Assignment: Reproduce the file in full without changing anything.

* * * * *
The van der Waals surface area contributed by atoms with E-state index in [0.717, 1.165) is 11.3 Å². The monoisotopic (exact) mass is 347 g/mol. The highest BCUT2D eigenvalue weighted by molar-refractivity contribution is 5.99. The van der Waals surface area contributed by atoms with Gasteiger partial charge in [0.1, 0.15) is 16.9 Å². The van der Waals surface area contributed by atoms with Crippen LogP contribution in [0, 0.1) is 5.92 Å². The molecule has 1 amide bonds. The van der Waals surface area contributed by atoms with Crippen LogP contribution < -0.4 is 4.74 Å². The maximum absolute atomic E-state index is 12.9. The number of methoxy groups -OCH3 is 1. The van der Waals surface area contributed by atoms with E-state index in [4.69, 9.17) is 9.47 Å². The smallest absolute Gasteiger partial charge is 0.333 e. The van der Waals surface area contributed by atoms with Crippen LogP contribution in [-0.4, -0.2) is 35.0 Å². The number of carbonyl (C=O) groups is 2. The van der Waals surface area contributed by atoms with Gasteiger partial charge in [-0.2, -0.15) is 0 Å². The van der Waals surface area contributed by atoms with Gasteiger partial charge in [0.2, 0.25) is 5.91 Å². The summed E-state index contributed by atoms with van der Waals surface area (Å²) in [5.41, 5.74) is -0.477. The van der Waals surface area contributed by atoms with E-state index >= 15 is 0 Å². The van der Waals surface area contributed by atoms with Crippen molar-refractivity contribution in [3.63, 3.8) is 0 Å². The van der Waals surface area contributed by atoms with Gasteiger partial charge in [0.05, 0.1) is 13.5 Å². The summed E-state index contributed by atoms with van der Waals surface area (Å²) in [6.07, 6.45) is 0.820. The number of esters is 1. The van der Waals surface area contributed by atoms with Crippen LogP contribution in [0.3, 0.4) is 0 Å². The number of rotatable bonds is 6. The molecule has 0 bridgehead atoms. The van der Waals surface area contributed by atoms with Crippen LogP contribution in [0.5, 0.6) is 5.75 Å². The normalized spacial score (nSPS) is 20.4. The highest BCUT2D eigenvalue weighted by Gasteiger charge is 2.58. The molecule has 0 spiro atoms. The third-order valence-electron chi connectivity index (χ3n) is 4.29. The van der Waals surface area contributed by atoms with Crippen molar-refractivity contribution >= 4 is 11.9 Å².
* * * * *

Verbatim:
The van der Waals surface area contributed by atoms with E-state index in [0.717, 1.165) is 11.3 Å². The monoisotopic (exact) mass is 347 g/mol. The highest BCUT2D eigenvalue weighted by molar-refractivity contribution is 5.99. The van der Waals surface area contributed by atoms with Gasteiger partial charge in [0.1, 0.15) is 16.9 Å². The van der Waals surface area contributed by atoms with Crippen LogP contribution in [0, 0.1) is 5.92 Å². The molecule has 1 amide bonds. The van der Waals surface area contributed by atoms with Crippen LogP contribution < -0.4 is 4.74 Å². The maximum absolute atomic E-state index is 12.9. The number of methoxy groups -OCH3 is 1. The van der Waals surface area contributed by atoms with E-state index in [4.69, 9.17) is 9.47 Å². The smallest absolute Gasteiger partial charge is 0.333 e. The van der Waals surface area contributed by atoms with Crippen LogP contribution in [-0.4, -0.2) is 35.0 Å². The number of carbonyl (C=O) groups is 2. The van der Waals surface area contributed by atoms with Gasteiger partial charge in [-0.2, -0.15) is 0 Å². The van der Waals surface area contributed by atoms with Gasteiger partial charge in [0.2, 0.25) is 5.91 Å². The summed E-state index contributed by atoms with van der Waals surface area (Å²) in [5.41, 5.74) is -0.477. The van der Waals surface area contributed by atoms with E-state index >= 15 is 0 Å². The van der Waals surface area contributed by atoms with Crippen molar-refractivity contribution in [3.63, 3.8) is 0 Å². The van der Waals surface area contributed by atoms with Gasteiger partial charge in [0.05, 0.1) is 13.5 Å². The summed E-state index contributed by atoms with van der Waals surface area (Å²) in [6.07, 6.45) is 0.820. The number of esters is 1. The van der Waals surface area contributed by atoms with Crippen LogP contribution in [0.3, 0.4) is 0 Å². The number of rotatable bonds is 6. The molecule has 0 bridgehead atoms. The van der Waals surface area contributed by atoms with Crippen LogP contribution in [0.5, 0.6) is 5.75 Å². The normalized spacial score (nSPS) is 20.4. The highest BCUT2D eigenvalue weighted by Gasteiger charge is 2.58. The molecule has 0 spiro atoms. The third-order valence-electron chi connectivity index (χ3n) is 4.29. The van der Waals surface area contributed by atoms with Crippen molar-refractivity contribution >= 4 is 11.9 Å².